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Halifax supervisors tee up school borrowing of $135 million, employee pay raises

Halifax County is poised to borrow $105 million to build a new high school with an additional $25 million set aside for elementary school upgrades — the recommendation of the…

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Sidewalk repairs get underway in Clarksville

SoVaNow.com / May 05, 2021
Work has begun repairing sidewalks along Buffalo Road in Clarksville. Public services director Richard Elliott shared the news with Clarksville Town Council during its monthly meeting on April 27.

Elliott said town crews are removing the existing concrete. A contractor will be brought in to replace the sidewalks that run from Eighth Street back to the entrance of the Clarksville Crossings Shopping Center.

Crews have also begun upgrades to the area on Fifth Street near the lake. Several weeks ago, residents of the area approached Council about turning the lakefront area into a park. Elliott said his crew installed a series of posts across the road that will block others from driving down to the water and added trash receptacles for people to use.

Elliott said for safety reasons, they left a 10-foot opening at the road to allow emergency vehicles to access the site should there be a need. His hope is that visitors to the area will not take advantage of the opening by continuing to drive down to the water.

Signage will be added shortly. Elliott said the goal is to make the area appear more “park like.”

Bruce Woerner asked Elliott to add a sign that informs the public that the trash receptacles are for park users only.

In other business:

The 15-year-old SCADA system at the town’s water plant is no longer functioning. SCADA stands for Supervisory Control And Data Acquisition. It is a system of software and hardware elements that allows industrial organizations to control industrial processes locally or at remote locations, and monitor, gather, and process data.

Elliott said the SCADA system is essential because it allows workers at the plant to see where real-time problems are occurring in their system.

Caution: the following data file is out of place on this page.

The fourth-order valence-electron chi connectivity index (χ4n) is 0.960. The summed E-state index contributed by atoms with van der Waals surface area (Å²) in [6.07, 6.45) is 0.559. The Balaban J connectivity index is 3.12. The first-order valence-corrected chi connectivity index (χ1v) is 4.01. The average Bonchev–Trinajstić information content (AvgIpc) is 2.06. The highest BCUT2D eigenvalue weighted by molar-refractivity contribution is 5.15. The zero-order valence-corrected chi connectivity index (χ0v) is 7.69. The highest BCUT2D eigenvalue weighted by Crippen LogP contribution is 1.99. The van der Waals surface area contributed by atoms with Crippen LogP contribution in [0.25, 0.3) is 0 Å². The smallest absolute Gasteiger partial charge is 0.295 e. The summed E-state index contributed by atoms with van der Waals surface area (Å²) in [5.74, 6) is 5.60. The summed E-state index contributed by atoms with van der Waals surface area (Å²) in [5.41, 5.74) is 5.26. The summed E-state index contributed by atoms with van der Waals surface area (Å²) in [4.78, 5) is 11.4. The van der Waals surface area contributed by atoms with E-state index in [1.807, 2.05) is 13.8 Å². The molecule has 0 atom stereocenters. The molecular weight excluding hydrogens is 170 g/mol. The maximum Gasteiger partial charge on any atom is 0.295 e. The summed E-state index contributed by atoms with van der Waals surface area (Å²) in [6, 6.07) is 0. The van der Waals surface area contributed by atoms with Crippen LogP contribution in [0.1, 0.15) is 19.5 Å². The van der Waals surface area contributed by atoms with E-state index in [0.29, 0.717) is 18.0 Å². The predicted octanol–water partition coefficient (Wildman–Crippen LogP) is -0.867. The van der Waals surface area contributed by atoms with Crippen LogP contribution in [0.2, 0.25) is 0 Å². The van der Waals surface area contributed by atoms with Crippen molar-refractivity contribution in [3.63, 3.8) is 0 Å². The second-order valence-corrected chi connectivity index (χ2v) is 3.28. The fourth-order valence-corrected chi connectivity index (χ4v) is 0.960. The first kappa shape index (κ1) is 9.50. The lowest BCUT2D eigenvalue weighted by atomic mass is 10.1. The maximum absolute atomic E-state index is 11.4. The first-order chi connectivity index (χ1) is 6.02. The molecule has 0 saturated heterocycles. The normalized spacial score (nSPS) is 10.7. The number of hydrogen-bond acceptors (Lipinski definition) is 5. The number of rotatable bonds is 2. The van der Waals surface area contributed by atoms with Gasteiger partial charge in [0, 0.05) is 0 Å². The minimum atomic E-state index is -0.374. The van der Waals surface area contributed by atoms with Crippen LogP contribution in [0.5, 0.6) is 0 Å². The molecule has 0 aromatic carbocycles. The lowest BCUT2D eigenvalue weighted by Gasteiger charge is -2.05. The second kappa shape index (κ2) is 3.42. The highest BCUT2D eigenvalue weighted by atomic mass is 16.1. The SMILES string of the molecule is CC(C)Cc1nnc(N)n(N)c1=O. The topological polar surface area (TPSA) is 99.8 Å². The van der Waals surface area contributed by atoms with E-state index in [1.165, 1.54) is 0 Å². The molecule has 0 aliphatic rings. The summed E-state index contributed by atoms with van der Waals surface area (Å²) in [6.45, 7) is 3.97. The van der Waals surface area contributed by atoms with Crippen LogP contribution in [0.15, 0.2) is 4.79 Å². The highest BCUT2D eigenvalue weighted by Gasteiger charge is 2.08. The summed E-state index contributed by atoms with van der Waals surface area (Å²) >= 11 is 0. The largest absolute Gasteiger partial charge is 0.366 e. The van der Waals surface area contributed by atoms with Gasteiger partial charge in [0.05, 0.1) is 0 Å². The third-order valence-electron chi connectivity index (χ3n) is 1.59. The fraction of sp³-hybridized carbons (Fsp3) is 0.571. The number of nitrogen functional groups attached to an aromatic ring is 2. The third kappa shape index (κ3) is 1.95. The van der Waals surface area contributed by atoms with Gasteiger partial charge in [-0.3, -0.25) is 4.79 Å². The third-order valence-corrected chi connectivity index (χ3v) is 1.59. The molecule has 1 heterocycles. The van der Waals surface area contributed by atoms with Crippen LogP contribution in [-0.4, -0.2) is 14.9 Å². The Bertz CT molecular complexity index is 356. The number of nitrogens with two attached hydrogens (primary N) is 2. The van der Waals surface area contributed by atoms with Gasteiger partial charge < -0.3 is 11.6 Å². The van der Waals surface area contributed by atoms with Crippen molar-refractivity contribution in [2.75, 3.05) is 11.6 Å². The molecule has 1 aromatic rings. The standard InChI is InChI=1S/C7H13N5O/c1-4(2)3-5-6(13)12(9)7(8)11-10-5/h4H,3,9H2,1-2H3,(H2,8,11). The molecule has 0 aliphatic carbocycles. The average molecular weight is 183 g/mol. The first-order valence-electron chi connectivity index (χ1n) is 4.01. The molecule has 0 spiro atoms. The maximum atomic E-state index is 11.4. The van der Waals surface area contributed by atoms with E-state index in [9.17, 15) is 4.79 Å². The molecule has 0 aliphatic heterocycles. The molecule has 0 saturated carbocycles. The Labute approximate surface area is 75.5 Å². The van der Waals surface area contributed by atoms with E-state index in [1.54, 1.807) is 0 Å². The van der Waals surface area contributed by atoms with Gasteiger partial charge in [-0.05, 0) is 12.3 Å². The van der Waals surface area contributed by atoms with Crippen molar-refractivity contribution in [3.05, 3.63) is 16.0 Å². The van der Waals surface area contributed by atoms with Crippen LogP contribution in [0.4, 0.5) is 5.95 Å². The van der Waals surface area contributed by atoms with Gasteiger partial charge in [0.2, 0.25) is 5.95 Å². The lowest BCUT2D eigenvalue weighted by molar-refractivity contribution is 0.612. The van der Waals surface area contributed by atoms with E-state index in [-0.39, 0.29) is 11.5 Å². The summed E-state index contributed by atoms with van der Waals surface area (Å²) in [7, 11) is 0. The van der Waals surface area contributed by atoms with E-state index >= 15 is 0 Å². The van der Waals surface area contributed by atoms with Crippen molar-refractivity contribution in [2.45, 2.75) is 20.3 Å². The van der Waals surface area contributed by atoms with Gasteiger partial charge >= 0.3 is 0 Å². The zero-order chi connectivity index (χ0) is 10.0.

Instrulogic, the sofrware company currently responsible for repairs and upgrades to the system, say it can no longer be repaired. It must be replaced at a one-time cost of $81,345.

The new system comes with one year of support. After that, the Town will pay an annual license fee of $5,400.

Town Manager Jeff Jones aid there is money available to cover the cost, a combination of insurance, budgeted funds, contingency money and CARES Act monies.

As this is the most up-to-date system available, he expects it will be able to function even after the water treatment plant is expanded in the next couple of years to compensate for additional usage the town anticipates will come when Microsoft builds a new data center at the Lakeside Commerce Park across the lake from Clarksville.

The industrial park is served by town water and sewer.

Jones said the town learned late last week that it was awarded a rural development grant/loan combination in the amount of $2.27 million to pay for upgrades to the town wastewater treatment plant and to decommission the current Kinderton pump station.

Jones said the improvements will allow the plant to meet future needs.

73.5 percent or $1.668 million of the required funding will be in the form of a grant. The remaining $600,000 will be a 40-year loan that carries an interest rate of 1.25 percent.

Jones said Mecklenburg County still has around $260,000 available in grant monies for any business that was negatively impacted by the coronavirus pandemic. He encouraged anyone interested to speak with Sangi Cooper at the Southside Planning District Commission. Her phone number is (434) 447-7101.

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